In 1982, CDC initiated surveillance for Lyme disease (LD), and in 1990, the Council of State and Territorial Epidemiologists adopted a resolution making LD a nationally notifiable disease. This report summarizes surveillance data for LD in the United States during 1993.
LD is defined as the presence of an erythema migrans rash or at least one objective sign of musculoskeletal, neurologic, or cardiovascular disease and laboratory confirmation of infection.1 In 1993, 8185 cases of LD were reported to CDC by 44 state health departments, 1492 (15%) fewer cases than were reported in 1992 (9677). Most cases were reported from the northeastern, mid-Atlantic, north-central, and Pacific coastal regions. Six states (Alaska, Arizona, Colorado, Mississippi, Montana, and South Dakota) reported no LD cases. The overall incidence rate was 3.3 per 100,000 population. Eight states in established LD-endemic northeastern and upper northcentral regions reported rates of more than 3.3 per 100,000 (Connecticut,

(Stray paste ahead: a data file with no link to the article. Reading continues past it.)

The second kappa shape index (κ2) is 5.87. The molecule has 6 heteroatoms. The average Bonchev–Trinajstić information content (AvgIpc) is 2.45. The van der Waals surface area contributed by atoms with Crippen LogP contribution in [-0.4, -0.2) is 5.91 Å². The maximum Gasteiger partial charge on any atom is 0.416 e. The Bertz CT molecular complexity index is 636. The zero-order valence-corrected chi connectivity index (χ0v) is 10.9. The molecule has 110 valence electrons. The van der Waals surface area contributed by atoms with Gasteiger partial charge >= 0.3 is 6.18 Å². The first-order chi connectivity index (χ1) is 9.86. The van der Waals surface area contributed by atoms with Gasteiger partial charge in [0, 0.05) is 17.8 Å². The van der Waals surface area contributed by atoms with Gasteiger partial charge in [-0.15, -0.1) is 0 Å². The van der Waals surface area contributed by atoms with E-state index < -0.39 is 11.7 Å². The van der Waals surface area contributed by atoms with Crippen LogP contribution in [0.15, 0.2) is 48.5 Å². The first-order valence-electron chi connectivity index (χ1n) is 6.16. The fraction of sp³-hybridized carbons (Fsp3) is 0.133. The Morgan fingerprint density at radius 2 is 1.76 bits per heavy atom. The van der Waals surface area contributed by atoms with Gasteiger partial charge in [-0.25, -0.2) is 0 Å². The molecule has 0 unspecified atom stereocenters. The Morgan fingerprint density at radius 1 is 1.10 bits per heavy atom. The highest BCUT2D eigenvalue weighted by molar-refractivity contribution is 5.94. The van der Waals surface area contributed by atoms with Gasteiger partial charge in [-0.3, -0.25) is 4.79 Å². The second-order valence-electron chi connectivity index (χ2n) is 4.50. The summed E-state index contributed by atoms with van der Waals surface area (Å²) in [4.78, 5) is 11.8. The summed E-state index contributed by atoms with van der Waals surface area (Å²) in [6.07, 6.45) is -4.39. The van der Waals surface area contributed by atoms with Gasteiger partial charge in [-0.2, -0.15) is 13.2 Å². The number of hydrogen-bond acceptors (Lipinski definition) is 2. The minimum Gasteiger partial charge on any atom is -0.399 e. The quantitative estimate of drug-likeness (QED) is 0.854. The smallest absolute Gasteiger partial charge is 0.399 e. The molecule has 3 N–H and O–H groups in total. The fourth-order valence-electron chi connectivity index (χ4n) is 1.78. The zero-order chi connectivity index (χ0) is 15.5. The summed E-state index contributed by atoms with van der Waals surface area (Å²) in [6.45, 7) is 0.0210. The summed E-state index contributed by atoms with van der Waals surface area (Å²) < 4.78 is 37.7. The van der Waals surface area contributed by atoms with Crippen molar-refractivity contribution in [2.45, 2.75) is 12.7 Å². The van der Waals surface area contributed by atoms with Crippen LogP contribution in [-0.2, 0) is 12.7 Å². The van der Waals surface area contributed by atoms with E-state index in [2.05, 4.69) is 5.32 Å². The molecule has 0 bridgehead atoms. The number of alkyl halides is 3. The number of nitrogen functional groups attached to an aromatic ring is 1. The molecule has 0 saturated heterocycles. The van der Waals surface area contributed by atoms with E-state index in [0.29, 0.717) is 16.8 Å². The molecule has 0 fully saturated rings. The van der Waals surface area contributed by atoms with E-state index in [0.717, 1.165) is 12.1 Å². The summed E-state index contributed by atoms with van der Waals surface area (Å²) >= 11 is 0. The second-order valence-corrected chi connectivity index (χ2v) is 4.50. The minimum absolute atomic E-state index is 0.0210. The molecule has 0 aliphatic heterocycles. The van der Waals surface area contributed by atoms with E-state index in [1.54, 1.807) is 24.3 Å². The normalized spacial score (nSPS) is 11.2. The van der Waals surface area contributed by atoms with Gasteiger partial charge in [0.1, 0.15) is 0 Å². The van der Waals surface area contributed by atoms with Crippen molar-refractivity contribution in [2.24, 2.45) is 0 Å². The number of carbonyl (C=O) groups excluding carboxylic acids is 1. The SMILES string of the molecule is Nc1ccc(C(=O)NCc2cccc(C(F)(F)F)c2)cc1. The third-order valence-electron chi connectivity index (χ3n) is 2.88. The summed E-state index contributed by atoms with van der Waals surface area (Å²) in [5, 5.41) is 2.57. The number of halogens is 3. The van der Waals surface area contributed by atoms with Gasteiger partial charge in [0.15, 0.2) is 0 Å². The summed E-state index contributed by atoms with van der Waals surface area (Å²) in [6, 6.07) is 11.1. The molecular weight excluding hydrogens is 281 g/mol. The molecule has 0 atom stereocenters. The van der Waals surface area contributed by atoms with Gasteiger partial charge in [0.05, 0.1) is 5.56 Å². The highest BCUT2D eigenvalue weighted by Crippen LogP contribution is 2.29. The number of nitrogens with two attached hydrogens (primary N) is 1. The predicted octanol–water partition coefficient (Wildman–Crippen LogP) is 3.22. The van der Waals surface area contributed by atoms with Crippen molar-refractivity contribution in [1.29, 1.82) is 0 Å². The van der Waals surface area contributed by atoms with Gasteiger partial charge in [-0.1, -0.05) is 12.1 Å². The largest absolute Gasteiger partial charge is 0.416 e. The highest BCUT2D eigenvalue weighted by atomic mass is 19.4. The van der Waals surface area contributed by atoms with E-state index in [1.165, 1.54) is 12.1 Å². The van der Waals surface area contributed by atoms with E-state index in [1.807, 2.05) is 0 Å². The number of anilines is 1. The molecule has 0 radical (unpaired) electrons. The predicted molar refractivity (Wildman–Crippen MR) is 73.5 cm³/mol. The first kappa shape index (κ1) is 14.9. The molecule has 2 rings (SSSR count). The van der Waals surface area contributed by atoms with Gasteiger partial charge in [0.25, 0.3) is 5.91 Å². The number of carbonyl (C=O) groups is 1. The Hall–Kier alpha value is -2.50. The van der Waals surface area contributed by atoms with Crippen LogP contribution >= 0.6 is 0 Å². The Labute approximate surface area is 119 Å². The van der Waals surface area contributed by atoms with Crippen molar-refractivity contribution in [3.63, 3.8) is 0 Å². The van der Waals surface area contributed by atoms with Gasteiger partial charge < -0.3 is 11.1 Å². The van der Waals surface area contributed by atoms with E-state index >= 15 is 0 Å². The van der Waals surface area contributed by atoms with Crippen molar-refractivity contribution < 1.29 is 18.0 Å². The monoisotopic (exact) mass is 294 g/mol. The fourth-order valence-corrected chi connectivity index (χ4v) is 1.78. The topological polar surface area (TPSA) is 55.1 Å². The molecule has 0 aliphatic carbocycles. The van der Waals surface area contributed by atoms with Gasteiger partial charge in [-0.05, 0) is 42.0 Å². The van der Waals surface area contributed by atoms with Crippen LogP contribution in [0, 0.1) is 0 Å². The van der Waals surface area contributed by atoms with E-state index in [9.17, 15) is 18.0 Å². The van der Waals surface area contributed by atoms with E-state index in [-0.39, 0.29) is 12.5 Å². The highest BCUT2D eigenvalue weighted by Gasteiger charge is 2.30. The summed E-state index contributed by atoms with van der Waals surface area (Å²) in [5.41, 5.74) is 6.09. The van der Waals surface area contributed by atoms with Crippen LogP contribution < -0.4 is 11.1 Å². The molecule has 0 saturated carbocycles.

Lyme Disease—United States, 1993. Arch Dermatol. 1994;130(10):1245–1246. doi:10.1001/archderm.1994.01690100029003
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